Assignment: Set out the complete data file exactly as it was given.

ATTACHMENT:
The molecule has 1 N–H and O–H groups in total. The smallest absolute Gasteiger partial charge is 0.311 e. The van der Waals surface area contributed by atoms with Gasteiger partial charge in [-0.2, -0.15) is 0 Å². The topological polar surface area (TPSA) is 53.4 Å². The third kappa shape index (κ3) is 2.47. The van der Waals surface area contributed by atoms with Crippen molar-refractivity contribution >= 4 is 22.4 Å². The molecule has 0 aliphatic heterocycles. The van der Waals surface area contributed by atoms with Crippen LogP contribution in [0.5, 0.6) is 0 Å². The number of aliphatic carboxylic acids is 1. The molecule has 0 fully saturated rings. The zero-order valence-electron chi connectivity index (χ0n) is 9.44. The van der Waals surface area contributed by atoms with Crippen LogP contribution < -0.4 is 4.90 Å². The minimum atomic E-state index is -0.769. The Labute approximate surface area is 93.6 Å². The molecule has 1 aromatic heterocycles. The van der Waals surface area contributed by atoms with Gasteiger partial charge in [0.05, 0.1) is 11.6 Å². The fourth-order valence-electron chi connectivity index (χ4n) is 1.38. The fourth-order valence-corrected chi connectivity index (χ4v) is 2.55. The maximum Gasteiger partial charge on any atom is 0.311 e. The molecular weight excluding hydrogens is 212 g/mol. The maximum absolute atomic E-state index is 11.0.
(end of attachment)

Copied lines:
The molecule has 1 N–H and O–H groups in total. The smallest absolute Gasteiger partial charge is 0.311 e. The van der Waals surface area contributed by atoms with Gasteiger partial charge in [-0.2, -0.15) is 0 Å². The topological polar surface area (TPSA) is 53.4 Å². The third kappa shape index (κ3) is 2.47. The van der Waals surface area contributed by atoms with Crippen molar-refractivity contribution >= 4 is 22.4 Å². The molecule has 0 aliphatic heterocycles. The van der Waals surface area contributed by atoms with Crippen LogP contribution in [0.5, 0.6) is 0 Å². The number of aliphatic carboxylic acids is 1. The molecule has 0 fully saturated rings. The zero-order valence-electron chi connectivity index (χ0n) is 9.44. The van der Waals surface area contributed by atoms with Crippen LogP contribution < -0.4 is 4.90 Å². The minimum atomic E-state index is -0.769. The Labute approximate surface area is 93.6 Å². The molecule has 1 aromatic heterocycles. The van der Waals surface area contributed by atoms with Gasteiger partial charge in [0.05, 0.1) is 11.6 Å². The fourth-order valence-electron chi connectivity index (χ4n) is 1.38. The fourth-order valence-corrected chi connectivity index (χ4v) is 2.55. The maximum Gasteiger partial charge on any atom is 0.311 e. The molecular weight excluding hydrogens is 212 g/mol. The maximum absolute atomic E-state index is 11.0.